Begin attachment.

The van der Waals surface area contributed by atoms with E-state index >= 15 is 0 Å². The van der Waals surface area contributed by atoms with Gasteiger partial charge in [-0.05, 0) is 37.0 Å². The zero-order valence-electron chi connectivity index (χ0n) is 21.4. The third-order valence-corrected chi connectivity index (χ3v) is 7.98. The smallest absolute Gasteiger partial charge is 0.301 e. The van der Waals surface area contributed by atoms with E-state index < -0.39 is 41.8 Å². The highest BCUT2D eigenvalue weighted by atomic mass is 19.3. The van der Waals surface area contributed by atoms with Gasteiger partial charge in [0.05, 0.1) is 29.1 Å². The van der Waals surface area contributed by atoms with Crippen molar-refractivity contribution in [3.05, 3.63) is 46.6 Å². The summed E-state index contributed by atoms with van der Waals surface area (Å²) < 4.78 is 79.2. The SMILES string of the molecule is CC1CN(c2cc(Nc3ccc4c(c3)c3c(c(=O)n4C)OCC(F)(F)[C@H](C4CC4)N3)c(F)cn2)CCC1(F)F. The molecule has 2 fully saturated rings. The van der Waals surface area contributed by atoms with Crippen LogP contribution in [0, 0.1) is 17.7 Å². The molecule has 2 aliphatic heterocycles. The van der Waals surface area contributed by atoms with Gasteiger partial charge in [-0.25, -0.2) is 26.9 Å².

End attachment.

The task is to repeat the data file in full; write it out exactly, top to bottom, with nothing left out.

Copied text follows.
The van der Waals surface area contributed by atoms with E-state index >= 15 is 0 Å². The van der Waals surface area contributed by atoms with Gasteiger partial charge in [-0.05, 0) is 37.0 Å². The zero-order valence-electron chi connectivity index (χ0n) is 21.4. The third-order valence-corrected chi connectivity index (χ3v) is 7.98. The smallest absolute Gasteiger partial charge is 0.301 e. The van der Waals surface area contributed by atoms with E-state index < -0.39 is 41.8 Å². The highest BCUT2D eigenvalue weighted by atomic mass is 19.3. The van der Waals surface area contributed by atoms with Gasteiger partial charge in [0.05, 0.1) is 29.1 Å². The van der Waals surface area contributed by atoms with Crippen molar-refractivity contribution in [3.05, 3.63) is 46.6 Å². The summed E-state index contributed by atoms with van der Waals surface area (Å²) < 4.78 is 79.2. The SMILES string of the molecule is CC1CN(c2cc(Nc3ccc4c(c3)c3c(c(=O)n4C)OCC(F)(F)[C@H](C4CC4)N3)c(F)cn2)CCC1(F)F. The molecule has 2 fully saturated rings. The van der Waals surface area contributed by atoms with Crippen LogP contribution in [0, 0.1) is 17.7 Å². The molecule has 2 aliphatic heterocycles. The van der Waals surface area contributed by atoms with Gasteiger partial charge in [-0.25, -0.2) is 26.9 Å².